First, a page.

China's slowing property market poses the most substantial macro risk to its economy in the coming quarters, analysts at JP Morgan said.
If real estate investment were to slow another 5 percent, it could shave 0.6 percentage points from China's already-flagging gross domestic product growth rate, according JP Morgan analysts. However, the risk of an actual house-price collapse remains limited as the authorities still have room for policy adjustment, they added.
"A housing market adjustment may pose the biggest macro risk in China in the coming quarters, mainly via a slowdown in real estate investment and a decline in land sale revenues," the analysts said.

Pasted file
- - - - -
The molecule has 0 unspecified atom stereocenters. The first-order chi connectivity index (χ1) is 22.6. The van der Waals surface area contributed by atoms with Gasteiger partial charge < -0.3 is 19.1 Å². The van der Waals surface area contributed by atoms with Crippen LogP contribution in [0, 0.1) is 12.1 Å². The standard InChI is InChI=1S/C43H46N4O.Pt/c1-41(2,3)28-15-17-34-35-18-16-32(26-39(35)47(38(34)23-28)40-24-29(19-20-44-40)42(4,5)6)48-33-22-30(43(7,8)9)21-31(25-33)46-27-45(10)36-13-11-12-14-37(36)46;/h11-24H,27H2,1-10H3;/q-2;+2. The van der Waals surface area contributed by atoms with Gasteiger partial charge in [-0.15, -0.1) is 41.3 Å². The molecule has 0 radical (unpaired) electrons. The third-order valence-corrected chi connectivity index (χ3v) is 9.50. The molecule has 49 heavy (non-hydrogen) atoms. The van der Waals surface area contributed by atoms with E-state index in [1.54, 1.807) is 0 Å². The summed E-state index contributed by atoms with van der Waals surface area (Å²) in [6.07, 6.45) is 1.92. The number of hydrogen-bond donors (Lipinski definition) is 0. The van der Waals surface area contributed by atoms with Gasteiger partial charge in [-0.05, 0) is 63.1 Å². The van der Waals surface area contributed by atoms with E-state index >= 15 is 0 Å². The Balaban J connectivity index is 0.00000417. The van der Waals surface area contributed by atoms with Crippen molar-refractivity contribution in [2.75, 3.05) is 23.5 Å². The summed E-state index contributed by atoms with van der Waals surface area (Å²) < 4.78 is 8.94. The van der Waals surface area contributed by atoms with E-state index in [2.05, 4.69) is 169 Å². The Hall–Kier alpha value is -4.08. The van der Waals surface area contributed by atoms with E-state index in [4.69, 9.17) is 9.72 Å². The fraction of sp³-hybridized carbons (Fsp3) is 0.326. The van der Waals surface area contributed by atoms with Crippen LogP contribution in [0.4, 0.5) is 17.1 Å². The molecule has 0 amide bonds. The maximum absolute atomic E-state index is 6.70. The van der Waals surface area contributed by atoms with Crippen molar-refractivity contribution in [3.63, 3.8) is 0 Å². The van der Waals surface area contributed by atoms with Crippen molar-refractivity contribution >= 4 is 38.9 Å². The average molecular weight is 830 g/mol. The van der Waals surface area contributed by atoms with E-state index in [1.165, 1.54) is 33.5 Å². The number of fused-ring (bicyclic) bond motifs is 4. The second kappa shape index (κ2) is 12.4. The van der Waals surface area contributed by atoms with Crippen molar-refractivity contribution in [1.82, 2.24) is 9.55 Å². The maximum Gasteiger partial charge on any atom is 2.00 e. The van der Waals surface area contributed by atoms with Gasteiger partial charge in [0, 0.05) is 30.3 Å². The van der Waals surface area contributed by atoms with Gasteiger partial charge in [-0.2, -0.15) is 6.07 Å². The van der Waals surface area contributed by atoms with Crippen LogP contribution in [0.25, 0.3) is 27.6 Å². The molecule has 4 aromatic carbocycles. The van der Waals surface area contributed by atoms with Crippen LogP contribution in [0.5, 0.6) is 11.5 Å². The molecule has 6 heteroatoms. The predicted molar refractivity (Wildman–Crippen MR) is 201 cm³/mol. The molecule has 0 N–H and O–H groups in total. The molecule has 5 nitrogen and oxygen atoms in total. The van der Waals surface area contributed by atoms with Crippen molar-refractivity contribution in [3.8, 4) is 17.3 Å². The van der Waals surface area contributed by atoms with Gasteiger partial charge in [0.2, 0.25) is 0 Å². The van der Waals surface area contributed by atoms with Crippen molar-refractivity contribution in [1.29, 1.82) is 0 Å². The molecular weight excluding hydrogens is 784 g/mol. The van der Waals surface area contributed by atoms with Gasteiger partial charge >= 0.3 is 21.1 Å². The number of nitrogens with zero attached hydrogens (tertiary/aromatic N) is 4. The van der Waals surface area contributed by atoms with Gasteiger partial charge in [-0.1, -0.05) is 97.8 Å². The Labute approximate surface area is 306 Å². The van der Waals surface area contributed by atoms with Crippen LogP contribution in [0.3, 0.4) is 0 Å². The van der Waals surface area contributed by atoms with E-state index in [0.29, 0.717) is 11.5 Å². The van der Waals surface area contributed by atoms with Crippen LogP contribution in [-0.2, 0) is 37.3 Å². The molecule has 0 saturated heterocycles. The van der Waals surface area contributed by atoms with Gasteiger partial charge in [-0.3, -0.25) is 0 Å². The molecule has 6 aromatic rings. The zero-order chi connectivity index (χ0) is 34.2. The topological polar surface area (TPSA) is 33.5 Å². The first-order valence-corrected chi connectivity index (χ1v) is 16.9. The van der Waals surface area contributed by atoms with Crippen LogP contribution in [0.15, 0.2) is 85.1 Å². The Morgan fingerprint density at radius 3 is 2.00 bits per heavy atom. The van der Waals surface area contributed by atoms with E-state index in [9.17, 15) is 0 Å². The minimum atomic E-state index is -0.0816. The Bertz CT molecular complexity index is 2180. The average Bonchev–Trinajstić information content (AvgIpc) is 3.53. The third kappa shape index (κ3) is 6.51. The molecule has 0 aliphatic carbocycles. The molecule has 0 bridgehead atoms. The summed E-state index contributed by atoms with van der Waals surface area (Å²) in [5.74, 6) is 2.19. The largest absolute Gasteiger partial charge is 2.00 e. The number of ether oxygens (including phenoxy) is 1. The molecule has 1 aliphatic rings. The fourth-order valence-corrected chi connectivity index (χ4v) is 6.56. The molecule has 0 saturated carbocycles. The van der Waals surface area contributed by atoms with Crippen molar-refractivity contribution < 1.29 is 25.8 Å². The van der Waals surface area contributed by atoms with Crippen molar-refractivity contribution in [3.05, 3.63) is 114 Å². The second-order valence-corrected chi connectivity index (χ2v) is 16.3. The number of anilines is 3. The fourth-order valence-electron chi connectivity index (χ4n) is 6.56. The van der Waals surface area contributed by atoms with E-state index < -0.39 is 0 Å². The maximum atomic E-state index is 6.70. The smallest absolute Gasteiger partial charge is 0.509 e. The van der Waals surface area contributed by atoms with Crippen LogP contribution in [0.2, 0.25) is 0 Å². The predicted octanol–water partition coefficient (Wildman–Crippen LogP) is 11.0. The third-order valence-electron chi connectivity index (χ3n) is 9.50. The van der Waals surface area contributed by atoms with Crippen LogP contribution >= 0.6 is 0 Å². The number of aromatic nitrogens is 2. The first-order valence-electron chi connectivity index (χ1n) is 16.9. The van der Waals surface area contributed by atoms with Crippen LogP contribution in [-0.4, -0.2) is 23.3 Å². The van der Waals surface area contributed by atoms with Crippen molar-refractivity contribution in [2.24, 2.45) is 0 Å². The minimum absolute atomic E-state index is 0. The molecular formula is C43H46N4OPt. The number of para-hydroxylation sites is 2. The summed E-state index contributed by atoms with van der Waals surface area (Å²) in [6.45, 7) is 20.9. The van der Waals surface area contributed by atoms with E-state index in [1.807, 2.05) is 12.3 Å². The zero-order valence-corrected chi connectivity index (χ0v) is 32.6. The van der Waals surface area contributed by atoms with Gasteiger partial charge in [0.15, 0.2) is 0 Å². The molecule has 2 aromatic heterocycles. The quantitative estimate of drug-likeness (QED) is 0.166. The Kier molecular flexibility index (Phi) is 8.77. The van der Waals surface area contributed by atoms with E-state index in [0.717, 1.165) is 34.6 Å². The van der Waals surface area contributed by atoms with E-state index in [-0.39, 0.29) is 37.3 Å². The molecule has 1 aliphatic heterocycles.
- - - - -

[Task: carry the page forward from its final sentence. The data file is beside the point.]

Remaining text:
China's property market has turned a corner this year after government-imposed restrictions successfully cooled the previously frothy market.
After a bumper 2013 home sales in the first four months of 2014 fell 9.9 percent in value terms versus a 26.6 percent rise in 2013, JP Morgan's data showed. Meanwhile, home inventory in China's ten largest cities increased from 10 months' sales at the beginning of the year to 17.7 months in April.
Furthermore, the number of cities that reported price declines in April rose to 45 out of 100 from 37 out of 100 in March, the most since June 2012.